We began with items by the Scots in our midst. New member Maggie Boag was up first entertaining us with a lively performance of the poem Aince Upon a Day by William Souter. She was followed by our club musician Aileen Logie on accordion. Husband Gareth joined in on guitar, as they played a moving bracket of popular Scottish tunes written by Robert Burns.
Across the afternoon, we interspersed ceilidh items with Burns-related dances.
Kate Quigley played two piano pieces (Spanish Donkey-Driver by Jeno Takacs, and Rush Hour) as well as joining John Markham in singing a beautiful duet (Drink To Me Only With Thine Eyes by Ben Johnson, and Ave Maria by Jacob Arcadelt). Malcolm Leitch accompanied.
New member Graeme Stuart gave us an entertaining ‘Wee Yam on Tin Whistle’ (his words), supported by Aileen who stepped in to accompany him on piano for a host of familiar Scottish tunes.
Then it was back to dancing. We all had a lot of fun with the ceilidh dance Bonnie Lassie Party Dance, and that was followed by Scottish Country Dance Ha! Ha! the Wooin’ o’ it (named for a line out of the poem Duncan Gray by Robert Burns).
For our last set of ceilidh items, Malcolm returned with his expressive piano solo of Fantasia on Scottish Airs by Stuart Templeton, including melodies of Robbie Burns poems such as Scots Wha Hae and Auld Lang Syne.
The last performance for the day was Sono Barnes and her lovely flute items Salute de Amor by Edward Elgar, and Dance of the Blessed Spirits by C. Gluck. Sono’s not been dancing for the last couple of years, and it was very nice to have her back amongst us, and back on the dance floor.
The final dance of the afternoon was Senator Robert C. Byrd of West Virginia, written to commemorate the bi-centenary of Robert Burns’ Highland Tour of 1787. Then it was downstairs for a very special event.
The haggis is the centrepiece of Burns celebrations everywhere. But what is a haggis without a piper, or a speaker to welcome and honour this ‘great chieftain o’ the puddin’-race’?
Many thanks to our piper Graeme, and to Aileen for her spirited rendition of Burns’ poem Address to a Haggis. Who knew she could be so fierce with a knife? Their traditional drams of whisky were well drunk and well deserved.
We finished the day with a fantastic feast of shared pot luck dishes, and a lot more chit chat.
Thanks to everyone who contributed to the day’s success. We couldn’t have done it without our MC Rod, ceilidh performers who generously shared their talents, kitchen workers with Elizabeth Ngan at the helm, and those who set up and packed up.
Behind the scenes treasurer Allison Kay managed the finances, Loralee Hyde developed the online registration form, and Maureen Sullivan co-ordinated pot-luck dinner offerings.
Having made the Bowling Club our home for the 2020 dancing year, it was especially nice to continue that connection. The summer ceilidh gave us the opportunity to catch up with some of those bowling friends who welcomed us each Monday night – something we can look forward to doing next year as well.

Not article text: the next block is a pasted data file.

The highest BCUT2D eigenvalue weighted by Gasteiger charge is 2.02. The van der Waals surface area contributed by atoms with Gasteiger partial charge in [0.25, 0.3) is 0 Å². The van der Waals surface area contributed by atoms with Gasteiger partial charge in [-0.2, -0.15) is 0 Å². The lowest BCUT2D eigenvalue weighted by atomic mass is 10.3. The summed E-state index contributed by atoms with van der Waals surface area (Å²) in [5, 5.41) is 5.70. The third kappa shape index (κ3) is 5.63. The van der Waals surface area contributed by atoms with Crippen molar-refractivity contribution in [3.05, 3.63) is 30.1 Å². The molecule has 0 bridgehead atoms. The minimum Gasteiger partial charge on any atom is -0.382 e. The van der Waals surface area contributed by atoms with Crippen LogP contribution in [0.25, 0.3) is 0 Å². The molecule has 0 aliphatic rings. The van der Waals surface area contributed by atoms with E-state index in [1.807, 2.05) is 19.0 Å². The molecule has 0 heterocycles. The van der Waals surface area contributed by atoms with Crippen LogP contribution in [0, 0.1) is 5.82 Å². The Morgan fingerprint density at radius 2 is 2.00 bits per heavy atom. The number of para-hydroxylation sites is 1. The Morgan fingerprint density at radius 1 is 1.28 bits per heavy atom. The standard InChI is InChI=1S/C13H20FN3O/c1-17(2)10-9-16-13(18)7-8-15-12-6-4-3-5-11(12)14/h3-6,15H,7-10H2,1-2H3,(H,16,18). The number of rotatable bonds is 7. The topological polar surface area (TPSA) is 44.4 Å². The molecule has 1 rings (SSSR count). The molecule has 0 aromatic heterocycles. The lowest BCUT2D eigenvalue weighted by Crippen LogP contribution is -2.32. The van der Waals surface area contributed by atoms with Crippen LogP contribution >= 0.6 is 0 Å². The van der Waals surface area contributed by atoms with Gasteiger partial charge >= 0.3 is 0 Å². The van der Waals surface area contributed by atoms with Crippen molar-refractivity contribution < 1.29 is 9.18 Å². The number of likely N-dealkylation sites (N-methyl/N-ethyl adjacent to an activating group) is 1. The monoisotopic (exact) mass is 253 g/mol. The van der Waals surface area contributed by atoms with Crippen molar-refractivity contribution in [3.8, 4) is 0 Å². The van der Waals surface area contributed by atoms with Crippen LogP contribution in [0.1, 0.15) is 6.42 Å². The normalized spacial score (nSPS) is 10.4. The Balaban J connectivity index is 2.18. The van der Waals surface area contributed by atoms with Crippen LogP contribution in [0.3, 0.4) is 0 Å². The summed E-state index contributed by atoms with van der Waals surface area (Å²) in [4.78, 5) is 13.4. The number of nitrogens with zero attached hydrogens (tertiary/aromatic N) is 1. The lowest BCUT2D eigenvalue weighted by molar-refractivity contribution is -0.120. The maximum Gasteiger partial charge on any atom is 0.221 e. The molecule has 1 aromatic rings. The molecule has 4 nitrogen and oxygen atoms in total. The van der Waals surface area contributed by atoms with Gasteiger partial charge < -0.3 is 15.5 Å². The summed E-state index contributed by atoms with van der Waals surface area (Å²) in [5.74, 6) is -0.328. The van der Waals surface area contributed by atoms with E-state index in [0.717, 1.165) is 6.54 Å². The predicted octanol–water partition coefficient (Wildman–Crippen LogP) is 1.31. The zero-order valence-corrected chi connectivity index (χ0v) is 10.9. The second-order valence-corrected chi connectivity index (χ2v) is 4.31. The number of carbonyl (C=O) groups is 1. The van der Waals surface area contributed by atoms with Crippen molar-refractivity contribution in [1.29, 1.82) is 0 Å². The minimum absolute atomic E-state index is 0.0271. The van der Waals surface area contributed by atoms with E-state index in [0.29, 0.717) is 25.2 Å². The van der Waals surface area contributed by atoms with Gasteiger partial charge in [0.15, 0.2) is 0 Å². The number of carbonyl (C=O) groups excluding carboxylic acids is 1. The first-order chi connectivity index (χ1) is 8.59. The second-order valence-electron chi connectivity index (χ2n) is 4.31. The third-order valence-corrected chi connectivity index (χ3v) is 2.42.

The tablecloths deserve a paragraph to themselves. They are now 33 years old, appear at every club function, and are loaned out for other events (members may have spotted them at the 2020-2021 RSCDS Wellington Hogmanay). The red tartan tablecloths were made and presented to the club in 1988, by life members Isla and Eric Norris on the occasion of the club’s 25th anniversary of opening up membership to those outside the original church group. (They have also now been joined by a green tartan more recently gifted by Liz Hands.[↩]
Going back in time to the Roaring Twenties, groups of elegant dancers entered a beautifully decorated ballroom ready for an evening of dance and friendship: flappers in dresses decorated with beadwork, sequins or embroidery, feathers in their hair and long swirling strings of pearls; men in striped jackets, white trousers and boater hats or resplendent in black Prince Charlie jackets and kilts.
Wellington Region President at the time, Philippa Pointon, says the committee decided to have a 1920s ball to celebrate the decade in which the RSCDS was formed.
Thanks so much to the committee of Melva Waite, Kath Ledingham, Eileen South and Philippa, who was also MC for the evening, for organising this grand affair on 5 July 2014.
As dancers arrived, they were offered punch by three smartly dressed bartenders; Kevin Lethbridge, Pat Waite and Peter Warren.
Everyone had the opportunity to pose in their finery in a gold photo booth, made especially for the purpose by John Gregory. Thanks to John for pulling together all the fantastic decorations for the evening, with the photo booth continuing to feature at formal occasions including the Johnsonville 50 Golden Years Celebration in 2016.
Lively music from Aileen Logie, John Smith, Peter Elmes and Terry Bradshaw (with some sets containing 1920s tunes cleverly arranged by Peter), got toes tapping and dancers on to the floor throughout the evening.
Old favourites on the programme included The Sailor, Cadgers in Canongate and Sugar Candie. Dances published by the RSCDS in the 1920s were represented by Flowers of Edinburgh (Book 1, 1924) and Blue Bonnets (Book 3, 1926).